8. A recording apparatus as claimed in claim 7, further comprising means for scanning said plurality of recording heads relative to the recording medium in a main scanning direction and wherein the predetermined images are formed in the main scanning direction by said respective recording heads, wherein said image detecting means detects the predetermined images while moving relative to the recording medium at a constant relative velocity in the main scanning direction, and wherein said measurement means determines the interval between the predetermined images formed by said plurality of recording heads by measuring the distances between the respective edges of the predetermined images on the basis of a product of a time interval at which the edges are detected and the relative velocity.
9. A recording apparatus as claimed in claim 7, further comprising means for moving the recording medium relative to said plurality of recording heads in a sub-scanning direction and wherein the predetermined images are formed in the sub-scanning direction by said respective recording heads, wherein said image detecting means detects the predetermined images while moving relative to the recording medium at a constant relative velocity in the sub-scanning direction, and wherein said measurement means determines the interval between the predetermined images formed by said respective recording heads by measuring the distances between the respective edges of the predetermined images on the basis of a product of a time interval at which the edges are detected and the relative velocity.
10. A recording apparatus as claimed in claim 1, wherein the adjustment images are a plurality of patches recorded by said respective recording heads so as to have respective uniform densities, wherein said image detection adjusting means determines a light emission quantity by which a quantity of light received when said image detecting means detects a central portion of each of the patches is equal to the predetermined threshold, to be an adjustment light emission quantity for each of said plurality of recording heads, and wherein when the predetermined images are detected, the respective adjustment light emission quantities are used for the corresponding images formed by said plurality of recording heads.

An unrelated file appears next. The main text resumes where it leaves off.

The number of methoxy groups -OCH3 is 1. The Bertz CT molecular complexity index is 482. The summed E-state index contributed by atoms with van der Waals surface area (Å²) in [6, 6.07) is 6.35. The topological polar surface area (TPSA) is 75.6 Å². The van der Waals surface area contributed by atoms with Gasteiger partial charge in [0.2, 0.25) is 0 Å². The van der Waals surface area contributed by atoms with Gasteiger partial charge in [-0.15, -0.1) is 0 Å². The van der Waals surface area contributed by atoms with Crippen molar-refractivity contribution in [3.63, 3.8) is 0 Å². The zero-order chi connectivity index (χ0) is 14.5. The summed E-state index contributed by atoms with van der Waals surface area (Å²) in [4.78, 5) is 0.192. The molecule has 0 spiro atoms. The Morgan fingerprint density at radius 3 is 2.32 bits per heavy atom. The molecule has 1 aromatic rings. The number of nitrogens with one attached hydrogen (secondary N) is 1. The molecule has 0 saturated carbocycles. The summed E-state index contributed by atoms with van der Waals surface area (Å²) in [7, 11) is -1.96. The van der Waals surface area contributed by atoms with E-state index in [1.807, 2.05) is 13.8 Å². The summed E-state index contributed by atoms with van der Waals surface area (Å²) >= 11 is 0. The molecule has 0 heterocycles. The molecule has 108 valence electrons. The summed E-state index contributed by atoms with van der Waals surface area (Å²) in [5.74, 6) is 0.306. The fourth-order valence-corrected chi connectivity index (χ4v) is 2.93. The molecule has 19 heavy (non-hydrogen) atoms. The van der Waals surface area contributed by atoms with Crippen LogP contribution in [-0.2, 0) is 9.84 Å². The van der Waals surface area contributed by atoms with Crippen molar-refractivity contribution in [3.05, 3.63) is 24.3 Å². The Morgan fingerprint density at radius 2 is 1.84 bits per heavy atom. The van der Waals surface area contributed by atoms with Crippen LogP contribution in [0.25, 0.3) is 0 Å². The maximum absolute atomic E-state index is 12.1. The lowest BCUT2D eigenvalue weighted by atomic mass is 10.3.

11. A recording apparatus as claimed in claim 1, wherein the adjustment images are a plurality of patches recorded by said respective recording heads so as to have respective uniform densities, wherein said image detection adjusting means determines the quantity of light received when said image detecting means detects a central portion of each of the patches with a predetermined light emission quantity, to be an adjustment threshold for each of said plurality of recording heads, and wherein when the predetermined images are detected, the respective adjustment thresholds are used for the corresponding images formed by said plurality of recording heads.
12. A recording position correcting method for a recording apparatus that forms an image by relatively scanning a recording medium and a plurality of recording heads used to apply recording agents of different color tones to the recording medium, said method comprising:
an image forming step of causing each of the plurality of recording heads to form a predetermined image at a predetermined position of the recording medium;
an image detecting step of detecting each predetermined image using image detecting means scanned relative to the recording medium;
an image detection adjusting step of adjusting the image detecting means when detecting the predetermined image formed by each of the plurality of recording heads;
a measurement step of measuring an interval between predetermined images formed by the plurality of recording heads on the basis of output results obtained in said image detecting step;
a data processing step of calculating the amount of offset of a recording position among the plurality of recording heads on the basis of the measurement; and
a step of recording the images while correcting the amount of offset obtained by the data processing,
wherein said image detection adjusting step causes said image forming step to form adjustment images at predetermined positions of the recording medium using respective recording heads, the adjustment images being used to make adjustment when said predetermined images are detected, and wherein said image detection adjusting step causes the image detecting means to detect the adjustment images to adjust the image detecting means on the basis of output results obtained by the detection.
Description

This application claims priority from Japanese Patent Application No. 2002-160607 filed May 31, 2002, which is incorporated hereinto by reference.

BACKGROUND OF THE INVENTION

1. Field of the Invention

The present invention relates to a recording apparatus and a recording position correcting method, and more specifically, to recording position corrections among a plurality of recording heads that record inks of different tones such as different colors or densities.

2. Description of the Related Art